Pat's previous play and he was taking no chances in regard to
Pat's luck. The French advance continued and by 11 AM, the disposition
of the French Army was evident with two reinforced corps heading
toward their Nivelles objective, three corps threatening Quatre
Bras from the east and a corps minus heading down the right flank
toward Wavre, all-in-all a fairly standard French opening. Richard
expanded his defensive frontage and concentrated six large infantry
divisions into a central reserve position on the strategic hilltop
half way between Nivelles and Quatre Bras. This redeployment
did require him to reduce the defenders on the Quatre Bras heights
to the "normal" three infantry divisions. This thinning
of the height's defenses at 1 PM enabled Pat to try a repeat
of his low odds attacks east and south of Quatre Bras. However,
none of these were successful as the French were repulsed at
the cost of a cavalry and infantry division. Richard reacted
by moving two large 6-4 infantry divisions to block the two clear
axis of advance south of Nivelles and counterattacked east of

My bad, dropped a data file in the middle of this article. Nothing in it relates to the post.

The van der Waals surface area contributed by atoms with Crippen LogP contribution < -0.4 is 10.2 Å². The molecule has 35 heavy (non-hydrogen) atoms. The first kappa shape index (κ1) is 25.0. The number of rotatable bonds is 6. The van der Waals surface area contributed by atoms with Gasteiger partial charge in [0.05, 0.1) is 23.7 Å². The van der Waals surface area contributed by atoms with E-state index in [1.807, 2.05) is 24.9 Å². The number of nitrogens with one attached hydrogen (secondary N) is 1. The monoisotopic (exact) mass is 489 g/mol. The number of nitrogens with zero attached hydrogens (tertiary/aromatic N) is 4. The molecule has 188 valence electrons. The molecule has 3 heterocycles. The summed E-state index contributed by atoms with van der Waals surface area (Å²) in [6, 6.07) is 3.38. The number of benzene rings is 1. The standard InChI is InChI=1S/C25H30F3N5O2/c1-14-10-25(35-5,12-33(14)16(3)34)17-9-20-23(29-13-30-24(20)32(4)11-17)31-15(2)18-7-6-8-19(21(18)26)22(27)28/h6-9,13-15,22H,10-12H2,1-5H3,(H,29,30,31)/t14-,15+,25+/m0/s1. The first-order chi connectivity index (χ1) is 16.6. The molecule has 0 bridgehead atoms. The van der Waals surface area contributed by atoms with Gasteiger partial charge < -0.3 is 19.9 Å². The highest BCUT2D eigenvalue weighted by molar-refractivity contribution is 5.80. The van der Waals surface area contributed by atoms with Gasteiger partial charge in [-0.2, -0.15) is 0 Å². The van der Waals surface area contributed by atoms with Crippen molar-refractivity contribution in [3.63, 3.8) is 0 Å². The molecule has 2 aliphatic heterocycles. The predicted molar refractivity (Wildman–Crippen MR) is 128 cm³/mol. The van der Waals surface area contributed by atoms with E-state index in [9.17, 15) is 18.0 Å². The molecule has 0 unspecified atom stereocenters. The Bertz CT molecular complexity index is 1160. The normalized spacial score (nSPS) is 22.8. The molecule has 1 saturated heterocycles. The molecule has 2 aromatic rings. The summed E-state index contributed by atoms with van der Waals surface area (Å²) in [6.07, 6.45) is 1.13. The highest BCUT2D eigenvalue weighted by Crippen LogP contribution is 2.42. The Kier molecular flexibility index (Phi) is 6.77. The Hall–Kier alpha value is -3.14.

Quatre Bras to hold his main line of defense killing two French
6-4s and losing a Prussian 6-4 in an exchange. Pat's French continued
their advance on the far right toward Wavre and immediately counterattacked
into the "cauldron of death" along the primary road
east of Quatre Bras. He also advanced his troops to their line
of departure in the Nivelles sector ready to attack the next
turn. Losses were severe in the cauldron east of Quatre bras
with the French losing four divisions to three of the Prussians.
Pat's attack had required his units to deeply penetrate the forests
on the right flank of his battle line. His forward units were
now vulnerable to elimination on any Defender back 2 combat results.
Whether this was an oversight on Pat's part or a calculated risk
was not ascertained by the GM. (GM note: This is a risky
tactic used by many experienced players, especially the French,
to infiltrate gaps between defended positions. If this tactic
is employed in coordination with other maneuvers to ensure that
the infiltrating units cannot be hit at 3 to 1 odds, then it
usually increases pressure on the defending player to maintain
his defense.) Nevertheless, Richard seized this golden